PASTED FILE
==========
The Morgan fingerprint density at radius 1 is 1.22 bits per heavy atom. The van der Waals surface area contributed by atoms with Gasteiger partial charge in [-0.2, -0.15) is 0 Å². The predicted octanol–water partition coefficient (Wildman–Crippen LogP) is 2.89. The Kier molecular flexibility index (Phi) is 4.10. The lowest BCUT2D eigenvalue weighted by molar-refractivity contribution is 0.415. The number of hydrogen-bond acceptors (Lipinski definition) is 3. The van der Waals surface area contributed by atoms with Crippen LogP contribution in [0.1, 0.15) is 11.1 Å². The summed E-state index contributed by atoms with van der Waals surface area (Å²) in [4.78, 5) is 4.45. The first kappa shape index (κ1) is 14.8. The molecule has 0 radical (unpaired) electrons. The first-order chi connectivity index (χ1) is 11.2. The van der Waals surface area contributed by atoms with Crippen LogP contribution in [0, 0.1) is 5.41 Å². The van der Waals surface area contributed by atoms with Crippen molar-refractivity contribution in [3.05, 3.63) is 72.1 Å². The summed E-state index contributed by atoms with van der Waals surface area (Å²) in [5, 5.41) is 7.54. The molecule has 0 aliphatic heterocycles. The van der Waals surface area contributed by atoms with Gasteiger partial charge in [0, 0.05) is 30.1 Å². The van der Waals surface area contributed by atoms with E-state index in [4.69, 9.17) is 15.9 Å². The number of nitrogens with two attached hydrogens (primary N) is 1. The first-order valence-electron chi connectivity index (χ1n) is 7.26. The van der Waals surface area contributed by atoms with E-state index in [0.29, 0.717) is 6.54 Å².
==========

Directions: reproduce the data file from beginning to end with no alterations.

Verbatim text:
The Morgan fingerprint density at radius 1 is 1.22 bits per heavy atom. The van der Waals surface area contributed by atoms with Gasteiger partial charge in [-0.2, -0.15) is 0 Å². The predicted octanol–water partition coefficient (Wildman–Crippen LogP) is 2.89. The Kier molecular flexibility index (Phi) is 4.10. The lowest BCUT2D eigenvalue weighted by molar-refractivity contribution is 0.415. The number of hydrogen-bond acceptors (Lipinski definition) is 3. The van der Waals surface area contributed by atoms with Crippen LogP contribution in [0.1, 0.15) is 11.1 Å². The summed E-state index contributed by atoms with van der Waals surface area (Å²) in [4.78, 5) is 4.45. The first kappa shape index (κ1) is 14.8. The molecule has 0 radical (unpaired) electrons. The first-order chi connectivity index (χ1) is 11.2. The van der Waals surface area contributed by atoms with Crippen LogP contribution in [0, 0.1) is 5.41 Å². The van der Waals surface area contributed by atoms with Crippen molar-refractivity contribution in [3.05, 3.63) is 72.1 Å². The summed E-state index contributed by atoms with van der Waals surface area (Å²) in [5, 5.41) is 7.54. The molecule has 0 aliphatic heterocycles. The van der Waals surface area contributed by atoms with Gasteiger partial charge in [0, 0.05) is 30.1 Å². The van der Waals surface area contributed by atoms with E-state index in [4.69, 9.17) is 15.9 Å². The number of nitrogens with two attached hydrogens (primary N) is 1. The first-order valence-electron chi connectivity index (χ1n) is 7.26. The van der Waals surface area contributed by atoms with E-state index in [0.29, 0.717) is 6.54 Å².